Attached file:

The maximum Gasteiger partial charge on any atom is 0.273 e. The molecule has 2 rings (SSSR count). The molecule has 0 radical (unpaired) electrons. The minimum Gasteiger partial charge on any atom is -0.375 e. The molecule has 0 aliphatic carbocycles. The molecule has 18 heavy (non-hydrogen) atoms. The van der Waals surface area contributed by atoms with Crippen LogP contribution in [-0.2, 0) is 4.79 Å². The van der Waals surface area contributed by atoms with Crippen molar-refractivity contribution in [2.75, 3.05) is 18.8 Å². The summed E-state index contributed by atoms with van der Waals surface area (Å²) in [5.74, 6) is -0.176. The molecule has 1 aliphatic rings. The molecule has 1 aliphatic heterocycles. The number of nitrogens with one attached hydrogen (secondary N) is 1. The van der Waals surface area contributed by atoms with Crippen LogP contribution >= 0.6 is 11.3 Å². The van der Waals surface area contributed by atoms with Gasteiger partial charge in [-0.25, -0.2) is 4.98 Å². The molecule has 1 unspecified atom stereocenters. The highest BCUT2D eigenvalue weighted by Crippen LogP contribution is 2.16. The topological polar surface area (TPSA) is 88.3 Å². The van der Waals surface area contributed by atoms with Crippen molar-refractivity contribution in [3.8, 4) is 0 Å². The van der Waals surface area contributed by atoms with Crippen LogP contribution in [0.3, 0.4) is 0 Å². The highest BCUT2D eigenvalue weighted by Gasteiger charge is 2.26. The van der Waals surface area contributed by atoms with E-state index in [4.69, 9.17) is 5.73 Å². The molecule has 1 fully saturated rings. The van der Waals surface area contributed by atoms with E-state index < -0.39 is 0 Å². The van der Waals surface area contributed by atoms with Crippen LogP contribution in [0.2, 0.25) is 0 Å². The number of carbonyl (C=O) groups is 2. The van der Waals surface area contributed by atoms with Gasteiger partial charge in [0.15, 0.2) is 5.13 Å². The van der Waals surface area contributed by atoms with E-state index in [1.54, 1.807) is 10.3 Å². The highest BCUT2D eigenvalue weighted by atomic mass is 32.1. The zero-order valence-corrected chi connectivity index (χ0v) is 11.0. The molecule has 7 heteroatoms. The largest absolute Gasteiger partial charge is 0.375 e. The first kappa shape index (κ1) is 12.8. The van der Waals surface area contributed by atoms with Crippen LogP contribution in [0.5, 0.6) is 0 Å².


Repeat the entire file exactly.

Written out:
The maximum Gasteiger partial charge on any atom is 0.273 e. The molecule has 2 rings (SSSR count). The molecule has 0 radical (unpaired) electrons. The minimum Gasteiger partial charge on any atom is -0.375 e. The molecule has 0 aliphatic carbocycles. The molecule has 18 heavy (non-hydrogen) atoms. The van der Waals surface area contributed by atoms with Crippen LogP contribution in [-0.2, 0) is 4.79 Å². The van der Waals surface area contributed by atoms with Crippen molar-refractivity contribution in [2.75, 3.05) is 18.8 Å². The summed E-state index contributed by atoms with van der Waals surface area (Å²) in [5.74, 6) is -0.176. The molecule has 1 aliphatic rings. The molecule has 1 aliphatic heterocycles. The number of nitrogens with one attached hydrogen (secondary N) is 1. The van der Waals surface area contributed by atoms with Crippen LogP contribution >= 0.6 is 11.3 Å². The van der Waals surface area contributed by atoms with Gasteiger partial charge in [-0.25, -0.2) is 4.98 Å². The molecule has 1 unspecified atom stereocenters. The highest BCUT2D eigenvalue weighted by Crippen LogP contribution is 2.16. The topological polar surface area (TPSA) is 88.3 Å². The van der Waals surface area contributed by atoms with Crippen molar-refractivity contribution in [3.8, 4) is 0 Å². The van der Waals surface area contributed by atoms with Crippen LogP contribution in [0.3, 0.4) is 0 Å². The highest BCUT2D eigenvalue weighted by Gasteiger charge is 2.26. The van der Waals surface area contributed by atoms with E-state index in [4.69, 9.17) is 5.73 Å². The molecule has 1 fully saturated rings. The van der Waals surface area contributed by atoms with E-state index < -0.39 is 0 Å². The van der Waals surface area contributed by atoms with Crippen LogP contribution in [0.2, 0.25) is 0 Å². The number of carbonyl (C=O) groups is 2. The van der Waals surface area contributed by atoms with Gasteiger partial charge in [0.15, 0.2) is 5.13 Å². The van der Waals surface area contributed by atoms with E-state index in [1.54, 1.807) is 10.3 Å². The highest BCUT2D eigenvalue weighted by atomic mass is 32.1. The zero-order valence-corrected chi connectivity index (χ0v) is 11.0. The molecule has 7 heteroatoms. The largest absolute Gasteiger partial charge is 0.375 e. The first kappa shape index (κ1) is 12.8. The van der Waals surface area contributed by atoms with Crippen LogP contribution in [0.5, 0.6) is 0 Å².